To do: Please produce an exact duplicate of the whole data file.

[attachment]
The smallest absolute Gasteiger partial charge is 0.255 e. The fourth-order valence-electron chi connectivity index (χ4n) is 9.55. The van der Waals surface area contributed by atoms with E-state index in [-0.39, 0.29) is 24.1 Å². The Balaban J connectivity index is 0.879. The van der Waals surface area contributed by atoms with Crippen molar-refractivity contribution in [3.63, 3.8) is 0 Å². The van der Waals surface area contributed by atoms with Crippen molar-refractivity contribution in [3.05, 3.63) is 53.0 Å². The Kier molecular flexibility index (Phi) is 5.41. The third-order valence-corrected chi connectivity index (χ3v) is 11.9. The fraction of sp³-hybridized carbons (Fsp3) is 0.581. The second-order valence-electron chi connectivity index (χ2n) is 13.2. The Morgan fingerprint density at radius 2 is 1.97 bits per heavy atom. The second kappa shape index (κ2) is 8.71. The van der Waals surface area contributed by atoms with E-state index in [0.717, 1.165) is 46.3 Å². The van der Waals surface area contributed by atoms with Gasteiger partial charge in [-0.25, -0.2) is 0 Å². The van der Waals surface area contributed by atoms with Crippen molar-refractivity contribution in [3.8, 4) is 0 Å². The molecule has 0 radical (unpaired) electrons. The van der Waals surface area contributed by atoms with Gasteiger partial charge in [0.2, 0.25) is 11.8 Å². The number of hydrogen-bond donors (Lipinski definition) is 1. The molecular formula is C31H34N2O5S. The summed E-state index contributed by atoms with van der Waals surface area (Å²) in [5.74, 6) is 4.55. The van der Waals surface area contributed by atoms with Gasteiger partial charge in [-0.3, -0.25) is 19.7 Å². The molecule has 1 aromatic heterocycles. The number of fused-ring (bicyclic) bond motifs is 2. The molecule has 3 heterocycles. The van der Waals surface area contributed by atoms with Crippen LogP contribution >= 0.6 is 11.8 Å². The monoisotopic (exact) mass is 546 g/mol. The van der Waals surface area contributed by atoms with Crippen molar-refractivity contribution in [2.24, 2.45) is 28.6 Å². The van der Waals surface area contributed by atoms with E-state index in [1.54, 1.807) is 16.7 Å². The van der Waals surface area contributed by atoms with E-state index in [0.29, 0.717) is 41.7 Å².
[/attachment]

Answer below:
The smallest absolute Gasteiger partial charge is 0.255 e. The fourth-order valence-electron chi connectivity index (χ4n) is 9.55. The van der Waals surface area contributed by atoms with E-state index in [-0.39, 0.29) is 24.1 Å². The Balaban J connectivity index is 0.879. The van der Waals surface area contributed by atoms with Crippen molar-refractivity contribution in [3.63, 3.8) is 0 Å². The van der Waals surface area contributed by atoms with Crippen molar-refractivity contribution in [3.05, 3.63) is 53.0 Å². The Kier molecular flexibility index (Phi) is 5.41. The third-order valence-corrected chi connectivity index (χ3v) is 11.9. The fraction of sp³-hybridized carbons (Fsp3) is 0.581. The second-order valence-electron chi connectivity index (χ2n) is 13.2. The Morgan fingerprint density at radius 2 is 1.97 bits per heavy atom. The second kappa shape index (κ2) is 8.71. The van der Waals surface area contributed by atoms with E-state index in [0.717, 1.165) is 46.3 Å². The van der Waals surface area contributed by atoms with Gasteiger partial charge in [-0.25, -0.2) is 0 Å². The van der Waals surface area contributed by atoms with Crippen molar-refractivity contribution in [3.8, 4) is 0 Å². The molecule has 0 radical (unpaired) electrons. The van der Waals surface area contributed by atoms with Gasteiger partial charge in [0.2, 0.25) is 11.8 Å². The number of hydrogen-bond donors (Lipinski definition) is 1. The molecular formula is C31H34N2O5S. The summed E-state index contributed by atoms with van der Waals surface area (Å²) in [5.74, 6) is 4.55. The van der Waals surface area contributed by atoms with Gasteiger partial charge in [-0.3, -0.25) is 19.7 Å². The molecule has 1 aromatic heterocycles. The number of fused-ring (bicyclic) bond motifs is 2. The molecule has 3 heterocycles. The van der Waals surface area contributed by atoms with Crippen LogP contribution >= 0.6 is 11.8 Å². The monoisotopic (exact) mass is 546 g/mol. The van der Waals surface area contributed by atoms with Crippen molar-refractivity contribution in [2.24, 2.45) is 28.6 Å². The van der Waals surface area contributed by atoms with E-state index in [1.54, 1.807) is 16.7 Å². The van der Waals surface area contributed by atoms with E-state index in [0.29, 0.717) is 41.7 Å².